A martial arts instructor from Frederick with an alleged “cult-like” following stands accused of abusing a teenage student over the course of three years.
Charles Calvin Stover, 60, was indicted Oct. 23 by a Frederick County grand jury on nine counts of child abuse to a minor, according to a Frederick County Sheriff’s Office news release issued Friday. The alleged victim, now an adult, divulged years of abuse by Stover between 1998 and 2000, according to charging documents. Frederick Police Department’s investigative division was notified April 29, 2020, after receiving a voicemail from the woman, charging documents show, then FCSO was brought on board.
An arrest warrant was issued Oct. 26. Stover was arrested Oct. 28 and released on his own recognizance, online court records show. His attorney did not immediately return a call for comment Friday afternoon.
The alleged victim, who now resides outside Maryland, told police she and Stover had “hundreds” of sexual encounters. He was an instructor, and she was a pupil at In Ji Yong Taekwondo Academy, charging documents state. The studio, owned and operated by Stover, offered classes in Frederick and Thurmont, the sheriff’s office release states. The studio closed this year due to the COVID-19 pandemic, according to the release.
When police interviewed students and instructors of the studio, most spoke of a “cult-like” atmosphere and said Stover was treated as a “god,” charging documents state. They told police Stover “preyed” on students with family or trauma issues, charging documents read.
FCSO is asking anyone with additional information or anyone who would like to file a complaint against Stover to contact Sgt. Joseph McCallion at 301-600-1022. FCSO is not aware of other students being abused, spokesman Todd Wivell said Friday, but they wanted to make the public aware of the indictment.
The woman who came forward became acquainted with Stover when she was approximately 12 years old, according to charging documents. She developed a love for martial arts and signed up for classes at Stover’s studio, taking up to five classes a week by the time she turned 14, according to the documents. The alleged victim looked to Stover as a “father figure,” and she spoke to him for long periods of time over the phone during night and school hours when she was 14 and 15 years old, police stated. She alleged Stover was “grooming” her.
The phone calls progressed to photography trips, which eventually included Stover taking nude photos of her in various settings around Frederick County, according to charging documents. Stover then lent her movies, some of which were pornographic, she alleged according to the documents.
Sexual contact started when the girl was 16 and Stover, 37, the documents state. The sexual contact continued through age 17, with the alleged victim estimating the abuse occurred several times a week, totaling hundreds of instances, per the documents. The alleged offenses occurred throughout Frederick County, including places where the girl babysat, an apartment complex where classes were held, Stover’s residence, parks in the county and a residence in Thurmont, according to charging documents.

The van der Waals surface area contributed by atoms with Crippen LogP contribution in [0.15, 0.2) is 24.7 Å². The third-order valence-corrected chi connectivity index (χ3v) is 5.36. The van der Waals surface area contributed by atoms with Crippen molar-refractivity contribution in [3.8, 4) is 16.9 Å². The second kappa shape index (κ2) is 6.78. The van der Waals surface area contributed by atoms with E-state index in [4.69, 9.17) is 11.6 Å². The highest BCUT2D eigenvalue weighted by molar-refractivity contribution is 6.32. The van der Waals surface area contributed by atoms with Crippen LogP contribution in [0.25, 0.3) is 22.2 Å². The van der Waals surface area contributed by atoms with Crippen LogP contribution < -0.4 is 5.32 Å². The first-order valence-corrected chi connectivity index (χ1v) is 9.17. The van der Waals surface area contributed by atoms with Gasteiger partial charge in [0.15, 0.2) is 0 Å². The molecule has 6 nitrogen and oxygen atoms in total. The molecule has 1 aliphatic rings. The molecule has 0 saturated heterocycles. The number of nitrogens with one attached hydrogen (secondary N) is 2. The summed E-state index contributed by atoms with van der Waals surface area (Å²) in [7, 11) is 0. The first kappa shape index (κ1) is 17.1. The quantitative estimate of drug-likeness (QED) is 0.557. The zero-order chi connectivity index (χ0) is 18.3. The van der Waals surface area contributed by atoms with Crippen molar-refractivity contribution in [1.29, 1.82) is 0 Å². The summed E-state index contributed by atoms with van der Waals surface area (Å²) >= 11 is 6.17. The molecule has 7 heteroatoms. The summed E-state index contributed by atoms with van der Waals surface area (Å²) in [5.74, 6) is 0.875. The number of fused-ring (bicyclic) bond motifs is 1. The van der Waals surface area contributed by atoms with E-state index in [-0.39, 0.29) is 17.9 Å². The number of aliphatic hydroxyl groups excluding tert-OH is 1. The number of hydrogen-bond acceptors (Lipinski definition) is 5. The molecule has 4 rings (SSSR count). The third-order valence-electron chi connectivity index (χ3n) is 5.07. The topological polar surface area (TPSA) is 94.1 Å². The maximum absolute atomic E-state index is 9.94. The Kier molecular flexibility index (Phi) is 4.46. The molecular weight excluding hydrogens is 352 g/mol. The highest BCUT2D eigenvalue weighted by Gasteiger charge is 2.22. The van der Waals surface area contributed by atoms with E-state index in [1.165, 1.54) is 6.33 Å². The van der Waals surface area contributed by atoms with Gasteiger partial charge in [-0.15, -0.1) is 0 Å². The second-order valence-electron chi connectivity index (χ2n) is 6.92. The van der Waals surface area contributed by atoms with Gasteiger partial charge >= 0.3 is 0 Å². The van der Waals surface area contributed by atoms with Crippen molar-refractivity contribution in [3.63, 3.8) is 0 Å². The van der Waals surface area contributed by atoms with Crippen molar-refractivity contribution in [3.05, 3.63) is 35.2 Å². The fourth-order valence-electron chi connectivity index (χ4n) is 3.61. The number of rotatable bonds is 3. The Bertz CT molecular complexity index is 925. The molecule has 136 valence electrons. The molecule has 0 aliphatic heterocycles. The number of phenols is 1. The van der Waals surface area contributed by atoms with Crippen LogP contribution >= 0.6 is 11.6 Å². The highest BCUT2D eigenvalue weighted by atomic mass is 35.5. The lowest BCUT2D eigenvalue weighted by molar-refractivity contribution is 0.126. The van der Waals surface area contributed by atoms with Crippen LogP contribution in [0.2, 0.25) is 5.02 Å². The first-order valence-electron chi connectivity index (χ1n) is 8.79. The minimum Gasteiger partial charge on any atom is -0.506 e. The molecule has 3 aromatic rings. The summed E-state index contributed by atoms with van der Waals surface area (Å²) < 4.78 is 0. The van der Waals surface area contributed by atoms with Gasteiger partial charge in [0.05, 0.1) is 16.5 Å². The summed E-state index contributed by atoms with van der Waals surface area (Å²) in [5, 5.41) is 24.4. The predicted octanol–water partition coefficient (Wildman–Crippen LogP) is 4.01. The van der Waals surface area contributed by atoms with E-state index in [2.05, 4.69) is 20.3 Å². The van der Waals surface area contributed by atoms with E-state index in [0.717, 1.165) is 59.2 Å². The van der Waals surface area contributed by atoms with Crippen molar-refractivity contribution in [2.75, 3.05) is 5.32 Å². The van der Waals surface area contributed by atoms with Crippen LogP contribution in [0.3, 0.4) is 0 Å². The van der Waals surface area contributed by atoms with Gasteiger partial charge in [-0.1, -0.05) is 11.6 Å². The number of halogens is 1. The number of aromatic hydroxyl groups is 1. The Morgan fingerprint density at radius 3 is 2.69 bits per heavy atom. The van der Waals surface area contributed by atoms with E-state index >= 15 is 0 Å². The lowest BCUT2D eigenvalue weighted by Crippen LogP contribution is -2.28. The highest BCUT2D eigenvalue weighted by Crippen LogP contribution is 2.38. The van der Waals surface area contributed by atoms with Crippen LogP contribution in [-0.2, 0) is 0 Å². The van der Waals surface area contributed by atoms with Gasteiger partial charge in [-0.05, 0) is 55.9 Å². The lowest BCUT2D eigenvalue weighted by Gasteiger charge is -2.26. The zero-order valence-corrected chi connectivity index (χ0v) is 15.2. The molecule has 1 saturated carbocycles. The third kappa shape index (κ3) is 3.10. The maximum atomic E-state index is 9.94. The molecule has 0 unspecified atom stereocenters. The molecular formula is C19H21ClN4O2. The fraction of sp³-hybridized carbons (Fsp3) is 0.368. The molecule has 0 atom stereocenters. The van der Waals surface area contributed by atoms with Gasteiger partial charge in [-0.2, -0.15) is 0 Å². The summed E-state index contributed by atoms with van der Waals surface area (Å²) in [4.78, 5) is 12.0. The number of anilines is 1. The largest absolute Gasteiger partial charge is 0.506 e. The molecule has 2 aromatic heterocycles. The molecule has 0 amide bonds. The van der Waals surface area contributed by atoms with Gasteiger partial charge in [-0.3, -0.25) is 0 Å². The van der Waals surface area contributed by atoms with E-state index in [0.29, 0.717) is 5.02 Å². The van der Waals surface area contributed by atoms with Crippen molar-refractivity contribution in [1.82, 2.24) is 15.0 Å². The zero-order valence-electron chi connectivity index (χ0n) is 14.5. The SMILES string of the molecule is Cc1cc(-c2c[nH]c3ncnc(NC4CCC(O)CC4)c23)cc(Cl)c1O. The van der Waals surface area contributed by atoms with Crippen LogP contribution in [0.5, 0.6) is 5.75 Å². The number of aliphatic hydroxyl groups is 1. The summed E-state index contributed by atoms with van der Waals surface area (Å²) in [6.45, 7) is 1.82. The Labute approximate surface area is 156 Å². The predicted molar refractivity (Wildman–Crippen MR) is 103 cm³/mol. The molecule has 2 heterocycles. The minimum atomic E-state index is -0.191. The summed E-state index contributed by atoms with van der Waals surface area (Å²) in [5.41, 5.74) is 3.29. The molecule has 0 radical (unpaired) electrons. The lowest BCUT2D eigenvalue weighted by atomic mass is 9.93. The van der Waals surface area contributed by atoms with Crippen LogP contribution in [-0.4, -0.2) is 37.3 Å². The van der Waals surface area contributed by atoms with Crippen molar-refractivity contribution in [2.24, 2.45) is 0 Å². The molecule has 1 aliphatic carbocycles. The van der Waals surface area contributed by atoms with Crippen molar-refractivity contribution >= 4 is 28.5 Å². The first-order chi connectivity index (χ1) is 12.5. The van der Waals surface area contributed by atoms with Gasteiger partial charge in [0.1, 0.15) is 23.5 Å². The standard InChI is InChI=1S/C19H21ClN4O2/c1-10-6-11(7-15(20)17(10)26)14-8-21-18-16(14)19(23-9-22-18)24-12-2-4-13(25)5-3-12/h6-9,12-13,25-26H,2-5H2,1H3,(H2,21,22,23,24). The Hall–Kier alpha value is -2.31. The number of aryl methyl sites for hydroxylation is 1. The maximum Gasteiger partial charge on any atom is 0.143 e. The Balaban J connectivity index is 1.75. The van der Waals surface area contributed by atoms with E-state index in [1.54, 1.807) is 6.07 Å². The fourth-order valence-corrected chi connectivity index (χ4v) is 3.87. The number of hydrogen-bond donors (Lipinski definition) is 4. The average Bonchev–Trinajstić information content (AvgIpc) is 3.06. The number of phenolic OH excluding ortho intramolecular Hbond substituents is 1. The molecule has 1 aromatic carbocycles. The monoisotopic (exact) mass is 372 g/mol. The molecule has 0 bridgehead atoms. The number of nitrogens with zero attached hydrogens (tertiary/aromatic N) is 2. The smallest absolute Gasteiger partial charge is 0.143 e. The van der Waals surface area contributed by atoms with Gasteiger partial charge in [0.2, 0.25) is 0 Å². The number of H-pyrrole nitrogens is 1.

Stover told the girl to keep their relationship secret until she turned 18, and he promised to marry her, though as she grew older, he paid less attention to her, she told police.
The girl told another instructor about her “relationship” with Stover, who did not believe her at first. The other instructor eventually confronted Stover about the allegations around 2001 or 2002, charging documents state. People encouraged the alleged victim not to report Stover, though charging documents didn’t specify who those people were. She said people had “cult-like” attitudes toward Stover’s leadership at the studio.
Stover allegedly told the other instructor during the winter of 2000 to spring of 2001 he was counseling the girl through “emotional trouble,” according to charging documents. Stover told the instructor to keep this a secret, but suggested he should be made aware in case the other instructor saw the girl crying in class, charging documents state.
Stover paid special attention to the girl in class, the instructor told police, ignoring all others. The girl and Stover went outside to argue at times and, on one occasion, the child claimed on a rainy day that Stover told her he was “making it rain because he was so sad to lose her,” charging documents read.
The instructor and Stover argued when the other instructor sought information about the relationship between Stover and the girl, charging documents show. When confronted by the instructor, Stover failed to deny an allegation of having a sexual relationship with the girl, the documents also showed.
Police reviewed 19 emails between Stover and the alleged victim dating back to when she was a college student, between February and May of 2001, after she ended the “relationship” in fall 2000. Some of the statements from Stover included references to intimacy and a desire to be together, according to charging documents.
Stover’s behavior toward the girl did not go unnoticed by other students. One student interviewed by police said she saw Stover touch the girl’s backside with his hand while on a group trip out of state, charging documents read.
The alleged victim’s mother told police she did not have concerns for her child’s well-being at the studio and typically dropped her off, but did not stay for classes, police wrote.
Stover has a pre-trial conference scheduled in Frederick County Circuit Court Jan. 4.